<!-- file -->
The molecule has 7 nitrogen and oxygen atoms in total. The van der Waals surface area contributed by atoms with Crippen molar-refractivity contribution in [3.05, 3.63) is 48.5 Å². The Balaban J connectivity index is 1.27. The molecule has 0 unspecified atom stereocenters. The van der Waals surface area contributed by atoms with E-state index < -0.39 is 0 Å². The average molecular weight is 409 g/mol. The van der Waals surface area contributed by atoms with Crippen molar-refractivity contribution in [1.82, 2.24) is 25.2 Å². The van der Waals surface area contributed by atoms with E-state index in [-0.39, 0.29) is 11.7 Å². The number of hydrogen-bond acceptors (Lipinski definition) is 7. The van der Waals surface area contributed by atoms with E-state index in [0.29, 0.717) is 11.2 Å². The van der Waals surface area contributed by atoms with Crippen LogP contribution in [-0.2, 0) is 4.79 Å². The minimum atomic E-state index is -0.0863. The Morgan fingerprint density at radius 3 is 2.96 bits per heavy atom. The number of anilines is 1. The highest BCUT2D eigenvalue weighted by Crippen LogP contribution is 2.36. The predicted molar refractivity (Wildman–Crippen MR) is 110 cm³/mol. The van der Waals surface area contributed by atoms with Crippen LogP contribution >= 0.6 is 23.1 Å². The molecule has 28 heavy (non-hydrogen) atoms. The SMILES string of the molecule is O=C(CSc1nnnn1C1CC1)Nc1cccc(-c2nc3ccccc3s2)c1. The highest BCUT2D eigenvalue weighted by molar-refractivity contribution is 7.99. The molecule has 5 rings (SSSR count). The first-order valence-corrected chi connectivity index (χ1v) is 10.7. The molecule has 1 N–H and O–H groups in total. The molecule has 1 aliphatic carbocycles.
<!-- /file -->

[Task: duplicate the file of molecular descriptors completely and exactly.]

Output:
The molecule has 7 nitrogen and oxygen atoms in total. The van der Waals surface area contributed by atoms with Crippen molar-refractivity contribution in [3.05, 3.63) is 48.5 Å². The Balaban J connectivity index is 1.27. The molecule has 0 unspecified atom stereocenters. The van der Waals surface area contributed by atoms with E-state index < -0.39 is 0 Å². The average molecular weight is 409 g/mol. The van der Waals surface area contributed by atoms with Crippen molar-refractivity contribution in [1.82, 2.24) is 25.2 Å². The van der Waals surface area contributed by atoms with E-state index in [-0.39, 0.29) is 11.7 Å². The number of hydrogen-bond acceptors (Lipinski definition) is 7. The van der Waals surface area contributed by atoms with E-state index in [0.29, 0.717) is 11.2 Å². The van der Waals surface area contributed by atoms with Crippen LogP contribution in [-0.2, 0) is 4.79 Å². The minimum atomic E-state index is -0.0863. The Morgan fingerprint density at radius 3 is 2.96 bits per heavy atom. The number of anilines is 1. The highest BCUT2D eigenvalue weighted by Crippen LogP contribution is 2.36. The predicted molar refractivity (Wildman–Crippen MR) is 110 cm³/mol. The van der Waals surface area contributed by atoms with Crippen LogP contribution >= 0.6 is 23.1 Å². The molecule has 28 heavy (non-hydrogen) atoms. The SMILES string of the molecule is O=C(CSc1nnnn1C1CC1)Nc1cccc(-c2nc3ccccc3s2)c1. The highest BCUT2D eigenvalue weighted by molar-refractivity contribution is 7.99. The molecule has 5 rings (SSSR count). The first-order valence-corrected chi connectivity index (χ1v) is 10.7. The molecule has 1 N–H and O–H groups in total. The molecule has 1 aliphatic carbocycles.